QUEENS — Five students were seriously hurt when a driver trying to park hopped the curb and smashed into them near their Maspeth middle school Thursday morning, cops and education officials said.
The children, all of whom attend nearby I.S. 73, were struck by a silver Honda Pilot near Grand Avenue and 71st Street at 7:49 a.m. outside a deli where some had just bought their breakfast, fire and education officials said.
In the wake of the horrific crash — which was caught on surveillance tape from a nearby store — a group of onlookers and the driver sprang into action, lifting the car in a desperate attempt to rescue two girls who were pinned underneath, witnesses said.
"We lifted the car just enough to get the girls out," said David Foubister, 40, at truck driver with the Teamsters who was walking his dog, Gucci, when he heard cries for help.
"It was a whole community effort. The girls were in shock."
Two teenage girls were the most seriously injured, with one breaking her leg and pelvis and the other suffering a broken back.
Ashley Khan, 13, suffered a compound fracture to her left leg and a broken pelvis when she was pinned under the car, said her father Ahmed Khan, a police officer for the Triborough Bridge and Tunnel Authority. He said she would have to undergo an 8-hour surgery.
"She didn't know what happened," he said. "She's in a lot of pain. She's scared."
Marina Abadir, 14, suffered multiple fractures to her vertabrae, said her uncle Sherif Elgawly, 37, an assistant teacher. She's currently recovering in the Intensive Care Unit at Elmhurst Hospital, he said.
"She's in severe pain," said Elgawly. "She has burn marks all over her."
A 12-year-old boy injured his leg and a 13-year-old boy was treated for a swollen arm, according to cops.
The injuries that the fifth student suffered were not clear but all had lacerations. They were rushed to Elmhurst Hospital.
One of the boys who was hit, Bajram Krcic, 11, left the hospital with his mother around 1 p.m. and said he was eager to return to school Friday.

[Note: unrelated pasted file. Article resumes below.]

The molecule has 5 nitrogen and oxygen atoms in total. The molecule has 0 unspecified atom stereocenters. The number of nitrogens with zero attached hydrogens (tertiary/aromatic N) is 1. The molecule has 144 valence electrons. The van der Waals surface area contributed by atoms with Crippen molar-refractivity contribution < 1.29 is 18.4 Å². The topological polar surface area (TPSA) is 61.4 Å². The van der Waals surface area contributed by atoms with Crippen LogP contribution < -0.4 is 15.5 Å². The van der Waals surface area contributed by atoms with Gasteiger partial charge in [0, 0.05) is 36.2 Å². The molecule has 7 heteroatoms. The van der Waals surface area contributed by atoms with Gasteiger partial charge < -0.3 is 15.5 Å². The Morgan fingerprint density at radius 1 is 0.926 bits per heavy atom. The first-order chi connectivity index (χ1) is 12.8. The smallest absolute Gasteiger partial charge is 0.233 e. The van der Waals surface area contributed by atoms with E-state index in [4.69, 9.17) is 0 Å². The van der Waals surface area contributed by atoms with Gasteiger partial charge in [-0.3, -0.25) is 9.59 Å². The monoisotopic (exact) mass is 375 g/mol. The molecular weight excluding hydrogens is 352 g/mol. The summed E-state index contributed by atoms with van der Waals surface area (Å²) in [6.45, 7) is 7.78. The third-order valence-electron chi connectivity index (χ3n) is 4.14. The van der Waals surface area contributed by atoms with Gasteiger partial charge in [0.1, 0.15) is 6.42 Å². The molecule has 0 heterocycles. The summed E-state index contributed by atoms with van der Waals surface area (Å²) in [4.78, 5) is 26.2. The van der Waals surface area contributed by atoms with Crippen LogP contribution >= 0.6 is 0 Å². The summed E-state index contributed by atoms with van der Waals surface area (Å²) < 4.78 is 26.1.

"It was really scary," Bajram said, still reeling from the accident. "It was weird."
"My whole life flashed before my eyes. I was like, 'Is this real?'" he added.
"Thank God, he's ok," said his mother, Hajrija Gutic, before walking away with her son, who was limping.
Sources said that the 40-year-old driver, Francis Lu, was going shopping and was trying to pull into a space when he accidentally hit the gas instead of the brake.
He remained on the scene and was not expected to be charged, sources said.
"It was an accident," Ahmed Khan said. He thanked the Samaritans for saving his daughter.
"I'm extremely grateful to them helping my daughter," he said. "It's rare to have individuals like that stop and get involved."
One of the boys who was injured had stepped off the Q59 and was making his way to school when the car careened into them, according to Melanie Huerta, 12.
"If I took one more step, I would have been crushed," Huerta told reporters while standing beside her father. "I was shocked. I was shaking."
Another witness, Lynx Garcia, saw the crash and rushed over to help.
One of the girls was still holding an egg sandwich, as well as a phone that showed a text message from her mom.
"The mom had just texted a bunch of hearts and smileys," said Garcia, 44. "The girl said, 'Hold me.'"
Moments later, the girl's mom called and Garcia told her what happened to her daughter, whose leg appeared twisted, according to the witness.
Some of the kids' personal items were still lying in blood when police moved the SUV including, a pair of black sandals, a tube of lipgloss, and a lime green binder.
Neighbors said the area where the crash occurred is normally clogged in the morning with parents and students heading to the several nearby schools.
Carl Pangandian, 15, was waiting for a bus to go to his high school when he saw the crash. He eventually went to class, but left early.
"We had to leave. We all felt sick. I was throwing up. I can't sleep tonight with what I saw," said Pangandian.
Schools chancellor Dennis Walcott visited the students at the hospital.
"The kids are kids," he said. "They're resilient,"
With reporting by Trevor Bach and Ben Fractenberg.